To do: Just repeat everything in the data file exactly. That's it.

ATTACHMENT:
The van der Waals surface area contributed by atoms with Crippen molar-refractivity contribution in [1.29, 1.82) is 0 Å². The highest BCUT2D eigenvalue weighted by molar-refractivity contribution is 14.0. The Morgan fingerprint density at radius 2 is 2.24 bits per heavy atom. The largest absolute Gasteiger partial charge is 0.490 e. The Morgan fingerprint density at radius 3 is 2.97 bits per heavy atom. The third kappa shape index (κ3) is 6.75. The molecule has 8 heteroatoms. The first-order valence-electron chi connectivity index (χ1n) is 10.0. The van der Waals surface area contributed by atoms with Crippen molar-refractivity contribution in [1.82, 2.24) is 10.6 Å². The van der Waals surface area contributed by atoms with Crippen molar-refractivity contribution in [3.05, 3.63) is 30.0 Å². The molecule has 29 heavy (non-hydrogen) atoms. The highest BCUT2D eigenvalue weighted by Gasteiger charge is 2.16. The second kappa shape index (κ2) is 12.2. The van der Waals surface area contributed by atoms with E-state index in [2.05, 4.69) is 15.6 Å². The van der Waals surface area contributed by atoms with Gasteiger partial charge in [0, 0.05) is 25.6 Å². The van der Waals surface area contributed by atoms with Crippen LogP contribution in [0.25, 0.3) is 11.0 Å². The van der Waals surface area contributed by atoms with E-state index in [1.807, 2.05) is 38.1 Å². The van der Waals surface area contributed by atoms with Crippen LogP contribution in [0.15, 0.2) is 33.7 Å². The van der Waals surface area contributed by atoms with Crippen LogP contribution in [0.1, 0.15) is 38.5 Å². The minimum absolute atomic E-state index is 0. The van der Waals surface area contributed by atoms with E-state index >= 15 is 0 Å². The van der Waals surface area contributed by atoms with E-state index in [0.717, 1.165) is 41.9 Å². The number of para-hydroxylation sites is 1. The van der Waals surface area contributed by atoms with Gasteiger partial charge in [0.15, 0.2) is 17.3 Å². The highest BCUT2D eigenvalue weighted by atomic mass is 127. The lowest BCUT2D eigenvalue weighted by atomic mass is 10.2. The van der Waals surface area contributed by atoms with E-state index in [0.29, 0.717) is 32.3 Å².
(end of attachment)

The van der Waals surface area contributed by atoms with Crippen molar-refractivity contribution in [1.29, 1.82) is 0 Å². The highest BCUT2D eigenvalue weighted by molar-refractivity contribution is 14.0. The Morgan fingerprint density at radius 2 is 2.24 bits per heavy atom. The largest absolute Gasteiger partial charge is 0.490 e. The Morgan fingerprint density at radius 3 is 2.97 bits per heavy atom. The third kappa shape index (κ3) is 6.75. The molecule has 8 heteroatoms. The first-order valence-electron chi connectivity index (χ1n) is 10.0. The van der Waals surface area contributed by atoms with Crippen molar-refractivity contribution in [1.82, 2.24) is 10.6 Å². The van der Waals surface area contributed by atoms with Crippen molar-refractivity contribution in [3.05, 3.63) is 30.0 Å². The molecule has 29 heavy (non-hydrogen) atoms. The highest BCUT2D eigenvalue weighted by Gasteiger charge is 2.16. The second kappa shape index (κ2) is 12.2. The van der Waals surface area contributed by atoms with E-state index in [2.05, 4.69) is 15.6 Å². The van der Waals surface area contributed by atoms with Gasteiger partial charge in [0, 0.05) is 25.6 Å². The van der Waals surface area contributed by atoms with Crippen LogP contribution in [0.25, 0.3) is 11.0 Å². The van der Waals surface area contributed by atoms with E-state index in [1.807, 2.05) is 38.1 Å². The van der Waals surface area contributed by atoms with Crippen LogP contribution in [0.15, 0.2) is 33.7 Å². The van der Waals surface area contributed by atoms with Crippen LogP contribution in [0.1, 0.15) is 38.5 Å². The minimum absolute atomic E-state index is 0. The van der Waals surface area contributed by atoms with E-state index >= 15 is 0 Å². The van der Waals surface area contributed by atoms with E-state index in [0.717, 1.165) is 41.9 Å². The number of para-hydroxylation sites is 1. The van der Waals surface area contributed by atoms with Gasteiger partial charge in [0.15, 0.2) is 17.3 Å². The highest BCUT2D eigenvalue weighted by atomic mass is 127. The lowest BCUT2D eigenvalue weighted by atomic mass is 10.2. The van der Waals surface area contributed by atoms with E-state index in [0.29, 0.717) is 32.3 Å².